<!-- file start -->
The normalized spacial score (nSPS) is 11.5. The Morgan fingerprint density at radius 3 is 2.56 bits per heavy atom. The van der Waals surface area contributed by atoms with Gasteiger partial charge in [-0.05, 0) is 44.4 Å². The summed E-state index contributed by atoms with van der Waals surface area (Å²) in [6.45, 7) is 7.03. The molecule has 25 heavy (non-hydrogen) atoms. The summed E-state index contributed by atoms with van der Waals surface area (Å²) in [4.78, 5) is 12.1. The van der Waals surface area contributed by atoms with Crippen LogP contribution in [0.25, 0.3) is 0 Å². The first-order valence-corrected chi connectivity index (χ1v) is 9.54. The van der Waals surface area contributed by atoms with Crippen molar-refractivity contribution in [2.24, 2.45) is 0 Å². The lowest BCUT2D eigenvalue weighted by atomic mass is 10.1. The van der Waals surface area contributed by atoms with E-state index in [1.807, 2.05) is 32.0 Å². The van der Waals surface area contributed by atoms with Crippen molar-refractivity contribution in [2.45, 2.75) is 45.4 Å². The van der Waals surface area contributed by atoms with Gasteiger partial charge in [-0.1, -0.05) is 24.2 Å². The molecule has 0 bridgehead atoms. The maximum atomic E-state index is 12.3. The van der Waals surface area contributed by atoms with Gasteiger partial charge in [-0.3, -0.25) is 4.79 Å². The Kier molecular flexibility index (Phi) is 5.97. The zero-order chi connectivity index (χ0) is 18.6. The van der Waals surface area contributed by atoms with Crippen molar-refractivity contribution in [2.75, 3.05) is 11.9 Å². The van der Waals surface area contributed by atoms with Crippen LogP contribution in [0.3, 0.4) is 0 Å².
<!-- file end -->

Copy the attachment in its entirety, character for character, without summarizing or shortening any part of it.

The normalized spacial score (nSPS) is 11.5. The Morgan fingerprint density at radius 3 is 2.56 bits per heavy atom. The van der Waals surface area contributed by atoms with Gasteiger partial charge in [-0.05, 0) is 44.4 Å². The summed E-state index contributed by atoms with van der Waals surface area (Å²) in [6.45, 7) is 7.03. The molecule has 25 heavy (non-hydrogen) atoms. The summed E-state index contributed by atoms with van der Waals surface area (Å²) in [4.78, 5) is 12.1. The van der Waals surface area contributed by atoms with Crippen LogP contribution in [0.25, 0.3) is 0 Å². The first-order valence-corrected chi connectivity index (χ1v) is 9.54. The van der Waals surface area contributed by atoms with Crippen molar-refractivity contribution in [2.24, 2.45) is 0 Å². The lowest BCUT2D eigenvalue weighted by atomic mass is 10.1. The van der Waals surface area contributed by atoms with E-state index in [1.807, 2.05) is 32.0 Å². The van der Waals surface area contributed by atoms with Crippen molar-refractivity contribution in [2.45, 2.75) is 45.4 Å². The van der Waals surface area contributed by atoms with Gasteiger partial charge in [-0.1, -0.05) is 24.2 Å². The molecule has 0 bridgehead atoms. The maximum atomic E-state index is 12.3. The van der Waals surface area contributed by atoms with Gasteiger partial charge in [-0.3, -0.25) is 4.79 Å². The Kier molecular flexibility index (Phi) is 5.97. The zero-order chi connectivity index (χ0) is 18.6. The van der Waals surface area contributed by atoms with Crippen molar-refractivity contribution in [2.75, 3.05) is 11.9 Å². The van der Waals surface area contributed by atoms with Crippen LogP contribution in [0.3, 0.4) is 0 Å².